Sunday, October 4, 2009

IMF the De Facto Global Central Bank Printing Fiat Money

that's the SDR (Special Drawing Right).


“A year ago,” said law professor Ross Buckley on Australia’s ABC News last week, “nobody wanted to know the International Monetary Fund. Now it’s the organiser for the international stimulus package which has been sold as a stimulus package for poor countries.”

"The IMF may have catapulted to a more exalted status than that. According to Jim Rickards, director of market intelligence for scientific consulting firm Omnis, the unannounced purpose of last week’s G20 Summit in Pittsburgh was that “the IMF is being anointed as the global central bank.” In a CNBC interview on September 25, Rickards said, “They’ve issued debt for the first time in history. They’re issuing SDRs. The last SDRs came out around 1980 or ’81, $30 billion. Now they’re issuing $300 billion. When I say issuing, it’s printing money; there’s nothing behind these SDRs.”

IMF is doing WHAT? Issuing the SDRs backed by... nothing?

So I looked and found the following article from no other than IMF itself. And I learned that the SDRs are not only backed by nothing (it's nothing more than a "concept"), but IMF is giving them away for free.

IMF Injecting $283 Billion in SDRs into Global Economy, Boosting Reserves (Glenn Gottselig, 8/28/09 IMF Survey Online)

"With much of the world still mired in recession, the IMF took action to bolster its members’ reserves through an allocation of SDRs, or Special Drawing Rights.

"The allocation, equivalent to $250 billion, was made on August 28 and will be followed by an additional, albeit much smaller, allocation of $33 billion on September 9. With the two allocations totaling roughly $283 billion, the outstanding stock of SDRs would increase nearly ten-fold to total about $316 billion.

"There are no notes or coins denominated in SDRs, nonetheless the SDR does play a role as an interest-bearing international reserve asset. The allocation of SDRs by the IMF boosts member countries’ reserves because SDRs can be turned into usable currencies. Once the SDRs have been added to a member country’s official reserves, the country can voluntarily exchange its SDRs for hard currencies, such as the U.S. dollar, euro, yen, or pound sterling, through voluntary trading arrangements with other IMF member countries."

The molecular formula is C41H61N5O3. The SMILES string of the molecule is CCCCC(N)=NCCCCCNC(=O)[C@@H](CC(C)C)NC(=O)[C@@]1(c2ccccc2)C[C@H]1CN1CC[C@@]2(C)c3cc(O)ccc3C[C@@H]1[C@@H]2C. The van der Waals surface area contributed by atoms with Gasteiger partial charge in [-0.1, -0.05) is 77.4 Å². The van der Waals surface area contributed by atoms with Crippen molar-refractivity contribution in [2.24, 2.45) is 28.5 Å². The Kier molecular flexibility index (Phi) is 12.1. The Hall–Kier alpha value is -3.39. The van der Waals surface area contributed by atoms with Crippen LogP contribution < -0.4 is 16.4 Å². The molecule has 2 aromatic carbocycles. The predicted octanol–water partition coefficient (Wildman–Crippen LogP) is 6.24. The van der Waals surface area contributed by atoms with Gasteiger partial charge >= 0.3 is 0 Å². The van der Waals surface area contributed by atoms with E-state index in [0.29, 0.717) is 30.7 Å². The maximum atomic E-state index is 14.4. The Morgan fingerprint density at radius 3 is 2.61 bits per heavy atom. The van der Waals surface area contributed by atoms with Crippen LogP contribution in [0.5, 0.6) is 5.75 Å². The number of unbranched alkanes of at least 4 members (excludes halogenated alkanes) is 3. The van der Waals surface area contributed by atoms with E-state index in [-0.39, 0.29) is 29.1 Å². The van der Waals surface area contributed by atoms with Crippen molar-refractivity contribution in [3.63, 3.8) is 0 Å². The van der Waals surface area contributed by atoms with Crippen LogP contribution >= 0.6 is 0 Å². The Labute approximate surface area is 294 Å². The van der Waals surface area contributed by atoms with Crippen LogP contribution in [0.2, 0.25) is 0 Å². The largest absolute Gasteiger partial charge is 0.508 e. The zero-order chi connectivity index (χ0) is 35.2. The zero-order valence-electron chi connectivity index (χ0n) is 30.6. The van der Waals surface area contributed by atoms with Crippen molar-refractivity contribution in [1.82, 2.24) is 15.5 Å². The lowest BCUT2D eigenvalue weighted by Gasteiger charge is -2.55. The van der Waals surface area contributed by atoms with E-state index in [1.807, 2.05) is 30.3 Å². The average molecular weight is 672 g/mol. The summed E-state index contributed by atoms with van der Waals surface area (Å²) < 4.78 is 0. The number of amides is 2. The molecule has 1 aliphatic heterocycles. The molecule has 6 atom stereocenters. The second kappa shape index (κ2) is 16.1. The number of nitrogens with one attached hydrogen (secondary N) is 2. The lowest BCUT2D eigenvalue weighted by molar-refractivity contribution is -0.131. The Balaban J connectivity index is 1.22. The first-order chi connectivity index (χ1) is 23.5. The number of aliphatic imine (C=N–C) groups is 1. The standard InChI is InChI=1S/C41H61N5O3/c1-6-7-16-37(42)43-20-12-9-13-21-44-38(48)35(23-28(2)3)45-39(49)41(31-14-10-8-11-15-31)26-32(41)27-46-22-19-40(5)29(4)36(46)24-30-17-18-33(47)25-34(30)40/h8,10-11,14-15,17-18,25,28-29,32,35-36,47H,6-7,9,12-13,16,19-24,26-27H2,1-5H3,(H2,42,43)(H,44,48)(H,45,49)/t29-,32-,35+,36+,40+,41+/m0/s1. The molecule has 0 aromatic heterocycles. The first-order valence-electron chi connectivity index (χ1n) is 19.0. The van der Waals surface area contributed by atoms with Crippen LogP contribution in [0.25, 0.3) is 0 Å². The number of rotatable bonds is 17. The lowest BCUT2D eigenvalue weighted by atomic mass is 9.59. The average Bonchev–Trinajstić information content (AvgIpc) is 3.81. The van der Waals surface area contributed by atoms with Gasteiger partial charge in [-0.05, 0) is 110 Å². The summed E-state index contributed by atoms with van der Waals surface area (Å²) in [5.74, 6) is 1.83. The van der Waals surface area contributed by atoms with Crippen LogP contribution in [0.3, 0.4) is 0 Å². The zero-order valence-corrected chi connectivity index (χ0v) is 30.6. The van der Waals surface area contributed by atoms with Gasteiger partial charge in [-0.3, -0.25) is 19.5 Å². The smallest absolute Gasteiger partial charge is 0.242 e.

What is the SDR? IMF explains as follows:

"The SDR is neither a currency, nor a claim on the IMF. Rather, it is a potential claim on the freely usable currencies of IMF members."

In other words, it's a form of debt, which allows the holder to lay a claim on the "freely usable currencies of IMF members". Much like the U.S. Treasury debt, which is backed by nothing but the government's promise to give the holder a claim on the future money that the U.S. government will collect from hapless taxpayers. The value of the SDR is currently determined by a basket of four currencies, Euro, British Pound, Japanese Yen, and U.S. Dollar, and the SDR pays interest at 0.25%.

Now these $316 billion newly minted claims on four IMF member currencies have been already distributed throughout the world. It is another wealth transfer, as "$110 billion of the combined allocations will go to emerging market and developing countries, including over $20 billion to low-income countries." (IMF)

Out of nothing, the IMF member countries (just about every country in the world) have been given free claims to four leading currencies that are freely exchanged in the world market. (Here's the table that shows the SDR allocations.)

How could this not be highly inflationary?


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